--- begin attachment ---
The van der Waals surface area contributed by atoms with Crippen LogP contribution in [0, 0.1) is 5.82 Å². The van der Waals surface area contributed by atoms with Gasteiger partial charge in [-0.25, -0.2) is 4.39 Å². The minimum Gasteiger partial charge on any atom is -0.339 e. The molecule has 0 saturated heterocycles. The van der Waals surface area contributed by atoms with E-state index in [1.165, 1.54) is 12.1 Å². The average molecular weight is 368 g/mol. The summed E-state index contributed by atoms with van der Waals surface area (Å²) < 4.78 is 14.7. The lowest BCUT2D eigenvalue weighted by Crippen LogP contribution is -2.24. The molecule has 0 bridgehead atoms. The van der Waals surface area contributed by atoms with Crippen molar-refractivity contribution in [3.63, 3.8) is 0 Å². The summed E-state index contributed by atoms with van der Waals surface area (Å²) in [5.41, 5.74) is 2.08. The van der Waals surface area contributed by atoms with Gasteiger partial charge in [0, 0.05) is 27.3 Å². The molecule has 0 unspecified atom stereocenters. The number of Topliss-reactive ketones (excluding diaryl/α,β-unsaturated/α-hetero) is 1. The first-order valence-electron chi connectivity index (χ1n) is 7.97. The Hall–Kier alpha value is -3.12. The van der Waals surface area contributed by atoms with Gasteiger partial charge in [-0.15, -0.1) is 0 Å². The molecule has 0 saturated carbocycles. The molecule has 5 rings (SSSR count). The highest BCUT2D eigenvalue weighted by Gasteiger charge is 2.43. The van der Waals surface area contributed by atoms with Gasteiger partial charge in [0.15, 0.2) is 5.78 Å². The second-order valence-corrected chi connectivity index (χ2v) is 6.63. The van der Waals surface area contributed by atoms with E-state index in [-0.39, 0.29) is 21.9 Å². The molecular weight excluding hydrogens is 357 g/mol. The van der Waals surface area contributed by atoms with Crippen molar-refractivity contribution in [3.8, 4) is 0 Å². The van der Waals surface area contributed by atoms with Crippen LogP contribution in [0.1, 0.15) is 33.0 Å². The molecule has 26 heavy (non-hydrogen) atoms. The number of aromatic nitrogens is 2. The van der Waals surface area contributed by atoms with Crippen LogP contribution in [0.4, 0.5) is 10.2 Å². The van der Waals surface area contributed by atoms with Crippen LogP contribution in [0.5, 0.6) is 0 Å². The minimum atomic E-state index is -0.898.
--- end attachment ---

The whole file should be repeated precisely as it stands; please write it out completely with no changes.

The van der Waals surface area contributed by atoms with Crippen LogP contribution in [0, 0.1) is 5.82 Å². The van der Waals surface area contributed by atoms with Gasteiger partial charge in [-0.25, -0.2) is 4.39 Å². The minimum Gasteiger partial charge on any atom is -0.339 e. The molecule has 0 saturated heterocycles. The van der Waals surface area contributed by atoms with E-state index in [1.165, 1.54) is 12.1 Å². The average molecular weight is 368 g/mol. The summed E-state index contributed by atoms with van der Waals surface area (Å²) < 4.78 is 14.7. The lowest BCUT2D eigenvalue weighted by Crippen LogP contribution is -2.24. The molecule has 0 bridgehead atoms. The van der Waals surface area contributed by atoms with Crippen molar-refractivity contribution in [3.63, 3.8) is 0 Å². The summed E-state index contributed by atoms with van der Waals surface area (Å²) in [5.41, 5.74) is 2.08. The van der Waals surface area contributed by atoms with Gasteiger partial charge in [0, 0.05) is 27.3 Å². The molecule has 0 unspecified atom stereocenters. The number of Topliss-reactive ketones (excluding diaryl/α,β-unsaturated/α-hetero) is 1. The first-order valence-electron chi connectivity index (χ1n) is 7.97. The Hall–Kier alpha value is -3.12. The van der Waals surface area contributed by atoms with Gasteiger partial charge in [-0.15, -0.1) is 0 Å². The molecule has 0 saturated carbocycles. The molecule has 5 rings (SSSR count). The highest BCUT2D eigenvalue weighted by Gasteiger charge is 2.43. The van der Waals surface area contributed by atoms with Gasteiger partial charge in [0.15, 0.2) is 5.78 Å². The second-order valence-corrected chi connectivity index (χ2v) is 6.63. The van der Waals surface area contributed by atoms with E-state index in [-0.39, 0.29) is 21.9 Å². The molecular weight excluding hydrogens is 357 g/mol. The van der Waals surface area contributed by atoms with Crippen molar-refractivity contribution in [3.8, 4) is 0 Å². The van der Waals surface area contributed by atoms with Crippen LogP contribution in [0.1, 0.15) is 33.0 Å². The molecule has 26 heavy (non-hydrogen) atoms. The number of aromatic nitrogens is 2. The van der Waals surface area contributed by atoms with Crippen LogP contribution in [0.4, 0.5) is 10.2 Å². The van der Waals surface area contributed by atoms with Crippen LogP contribution in [0.5, 0.6) is 0 Å². The minimum atomic E-state index is -0.898.